Jonathan Cape will publish a book by author Ben Rawlence about what trees can "tell us about the future of our planet”.
Bea Hemming, acting publishing director of Jonathan Cape, acquired UK and Commonwealth rights to The Treeline from Sophie Lambert at the C&W Agency. North American rights were pre-empted by Elisabeth Dyssegaard at St Martin’s Press.
The book offers “a blend of reportage, nature, travel and science writing, deeply researched and beautifully written, underpinned by a startling and urgent message for our time”. It will be published in spring 2021.
The synopsis reads: “The Arctic Treeline is the shifting zone where the taiga, the boreal forest that encircles the globe in an almost unbroken green ring, meets the arctic tundra of the far north. Six of the trees that characterise this little-known region - Larch, Spruce, Mountain Ash, Downy Birch, Poplar and Scots Pine - form the protagonists of Ben Rawlence’s story.”
The book covers Rawlence’s travels to Scotland, northern Scandinavia, Siberia, Canada, Alaska and Greenland to “discover what these trees and the people who live and work with them have to tell us about the future of our planet”.
“The significance of this ring of forest and its rich biome has only recently been widely recognised," the publihser said. "How the species in this zone respond to warming will shape the ability of the boreal forest to produce the fresh air and fresh water that sustains life on earth. The Treeline offers insights into the nature of our changing climate over the coming decades and a stark vision of the future.”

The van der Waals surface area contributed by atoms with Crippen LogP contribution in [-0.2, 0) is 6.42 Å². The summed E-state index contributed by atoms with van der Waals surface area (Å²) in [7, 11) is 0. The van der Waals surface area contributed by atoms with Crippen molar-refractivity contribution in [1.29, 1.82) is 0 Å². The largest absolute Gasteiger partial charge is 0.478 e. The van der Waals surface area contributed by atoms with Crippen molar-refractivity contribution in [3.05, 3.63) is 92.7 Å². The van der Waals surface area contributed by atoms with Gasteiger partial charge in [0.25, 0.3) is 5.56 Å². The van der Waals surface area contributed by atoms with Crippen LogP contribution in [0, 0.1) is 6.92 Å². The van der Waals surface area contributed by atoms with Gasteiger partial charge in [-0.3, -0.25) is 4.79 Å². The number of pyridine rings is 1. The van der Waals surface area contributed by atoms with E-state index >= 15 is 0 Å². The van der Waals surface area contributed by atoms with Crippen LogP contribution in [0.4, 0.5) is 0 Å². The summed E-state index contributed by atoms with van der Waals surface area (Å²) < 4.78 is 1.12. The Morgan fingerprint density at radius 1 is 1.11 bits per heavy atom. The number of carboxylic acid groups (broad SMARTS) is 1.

Rawlence says: “The boreal forest is critical to the maintenance of a planet fit for human life. I’m delighted that The Treeline will be published by Jonathan Cape and look forward to working with the team to bring that message to as wide an audience as possible.”
Hemming says: “I have long admired Ben Rawlence’s writing, and I am so thrilled to be publishing his new book at Cape. The Treeline will be a book of great urgency and beauty, and a future classic of nature and travel writing.”
Rawlence is the author of City of Thorns: Nine Lives in the World’s Largest Refugee Camp (Granta) and Radio Congo: Signals of Hope from Africa’s Deadliest War (Oneworld). He grew up in England and studied Swahili at the universities of London and Dar-es-Salaam (Tanzania) and then an MA in International Relations at the University of Chicago. He worked for Human Rights Watch in Africa for seven years and now works full-time as an author and speaker. In 2016, he co-founded Black Mountains College in Wales, a liberal arts college inspired by the radical example of the original Black Mountain College in North Caroline, in the US.